Image Quality (IQ) as assessed by humans is a concept hard to be defined, since it relies on many different features, including both low level and high level visual characteristics. Image luminance, contrast, color distribution, smoothness, presence of noise or of geometric distortions are some examples of low level cues usually contributing to image quality. Aesthetic canons and trends, displacement of the objects in the scene, significance and message of the imaged visual content are instances of the high level (i.e. semantic) concepts that may be involved in image quality assessment. Despite subjective evaluation of IQ being very popular in many applications (e.g. image restoration, colorization and noise removal), it may be scarcely reliable due to subjectivity issues and biases. Therefore, an objective evaluation, i.e. an image quality assessment based on visual features extracted from the image and mathematically modelled, is highly desirable, since it guarantees the repeatability of the results and it enables the automation of image quality measurements. Here the crucial point lies in the detection of visual elements salient for IQ. Many objective, numerical measures have been proposed in the literature. They differ from one another in the features considered to be relevant to IQ, and in the presence of a reference image, an image of “perfect” quality with which to compare the image to be evaluated. Objective measures are thus broadly classified as full-reference, reduced-reference or no-reference, according to the availability of reference information. Due to the complexity of the IQ assessment process, a single measure may be not robust and accurate enough to capture and numerically summarize all the aspects concurring to IQ. Therefore, we propose to employ multiple objective IQ measures assembled in a cockpit of objective IQ measures. This cockpit should be designed to offer not only an extensive analysis and overview of features relevant to IQ, but also as a tool to automate the selection of machine vision algorithms devoted to image enhancement. In this work we describe a preliminary version of a cockpit, and we employ it to assess a set of images of the same scene acquired under different conditions, with different devices or even processed by computer algorithms.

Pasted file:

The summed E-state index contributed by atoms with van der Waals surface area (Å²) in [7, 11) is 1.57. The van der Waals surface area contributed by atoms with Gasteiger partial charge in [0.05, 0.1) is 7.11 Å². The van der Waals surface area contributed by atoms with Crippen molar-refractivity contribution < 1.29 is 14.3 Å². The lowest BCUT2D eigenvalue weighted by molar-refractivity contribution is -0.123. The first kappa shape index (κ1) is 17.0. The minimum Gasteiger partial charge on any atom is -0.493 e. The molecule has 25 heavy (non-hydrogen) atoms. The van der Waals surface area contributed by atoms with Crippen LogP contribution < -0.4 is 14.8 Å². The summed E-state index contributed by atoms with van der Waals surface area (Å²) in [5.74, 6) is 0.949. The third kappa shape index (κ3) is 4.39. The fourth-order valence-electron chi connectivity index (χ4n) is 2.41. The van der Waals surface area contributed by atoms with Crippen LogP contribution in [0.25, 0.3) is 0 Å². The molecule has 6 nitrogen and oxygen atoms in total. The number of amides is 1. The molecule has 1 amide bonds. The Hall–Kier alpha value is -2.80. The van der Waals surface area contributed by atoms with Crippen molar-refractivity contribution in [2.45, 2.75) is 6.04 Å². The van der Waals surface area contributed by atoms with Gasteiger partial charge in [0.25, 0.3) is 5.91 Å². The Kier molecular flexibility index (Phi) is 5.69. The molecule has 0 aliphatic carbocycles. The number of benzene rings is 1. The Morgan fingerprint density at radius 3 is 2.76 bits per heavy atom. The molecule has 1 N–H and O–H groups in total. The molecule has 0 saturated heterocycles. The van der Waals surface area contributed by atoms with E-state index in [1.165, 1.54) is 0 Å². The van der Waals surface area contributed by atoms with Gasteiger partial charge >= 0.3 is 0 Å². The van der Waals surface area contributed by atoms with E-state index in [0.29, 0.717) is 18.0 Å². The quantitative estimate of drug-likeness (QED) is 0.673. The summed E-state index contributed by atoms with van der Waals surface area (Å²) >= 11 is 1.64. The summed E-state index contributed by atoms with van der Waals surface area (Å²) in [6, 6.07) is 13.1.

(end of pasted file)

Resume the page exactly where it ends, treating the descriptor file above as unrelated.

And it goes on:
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|Titolo:||Designing a cockpit for image quality evaluation - Talk at Transactions: Imaging/Art/Science - Image Quality, Content and Aesthetics Conference at Centre for Research and Education in Arts and Media, Westminster, UK|
|Data di pubblicazione:||2019|
|Appare nelle tipologie:||5.12 Altro|